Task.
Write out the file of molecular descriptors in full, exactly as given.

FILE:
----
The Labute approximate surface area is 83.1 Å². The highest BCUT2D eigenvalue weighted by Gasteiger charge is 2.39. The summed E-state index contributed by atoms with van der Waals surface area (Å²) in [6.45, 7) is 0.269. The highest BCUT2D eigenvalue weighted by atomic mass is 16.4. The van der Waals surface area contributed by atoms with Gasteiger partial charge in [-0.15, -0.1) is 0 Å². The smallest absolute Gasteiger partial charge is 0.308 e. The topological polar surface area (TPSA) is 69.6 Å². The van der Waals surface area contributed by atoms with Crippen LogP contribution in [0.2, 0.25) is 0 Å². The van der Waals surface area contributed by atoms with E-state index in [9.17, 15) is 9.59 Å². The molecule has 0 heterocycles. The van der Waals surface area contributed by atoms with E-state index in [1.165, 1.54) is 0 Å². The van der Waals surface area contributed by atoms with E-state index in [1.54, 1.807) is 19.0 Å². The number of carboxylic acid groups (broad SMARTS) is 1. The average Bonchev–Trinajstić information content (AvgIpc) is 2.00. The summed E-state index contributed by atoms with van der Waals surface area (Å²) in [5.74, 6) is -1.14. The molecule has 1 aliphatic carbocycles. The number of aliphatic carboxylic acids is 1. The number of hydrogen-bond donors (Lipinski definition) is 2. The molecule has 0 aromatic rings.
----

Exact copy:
The Labute approximate surface area is 83.1 Å². The highest BCUT2D eigenvalue weighted by Gasteiger charge is 2.39. The summed E-state index contributed by atoms with van der Waals surface area (Å²) in [6.45, 7) is 0.269. The highest BCUT2D eigenvalue weighted by atomic mass is 16.4. The van der Waals surface area contributed by atoms with Gasteiger partial charge in [-0.15, -0.1) is 0 Å². The smallest absolute Gasteiger partial charge is 0.308 e. The topological polar surface area (TPSA) is 69.6 Å². The van der Waals surface area contributed by atoms with Crippen LogP contribution in [0.2, 0.25) is 0 Å². The van der Waals surface area contributed by atoms with E-state index in [9.17, 15) is 9.59 Å². The molecule has 0 heterocycles. The van der Waals surface area contributed by atoms with E-state index in [1.165, 1.54) is 0 Å². The van der Waals surface area contributed by atoms with E-state index in [1.54, 1.807) is 19.0 Å². The number of carboxylic acid groups (broad SMARTS) is 1. The average Bonchev–Trinajstić information content (AvgIpc) is 2.00. The summed E-state index contributed by atoms with van der Waals surface area (Å²) in [5.74, 6) is -1.14. The molecule has 1 aliphatic carbocycles. The number of aliphatic carboxylic acids is 1. The number of hydrogen-bond donors (Lipinski definition) is 2. The molecule has 0 aromatic rings.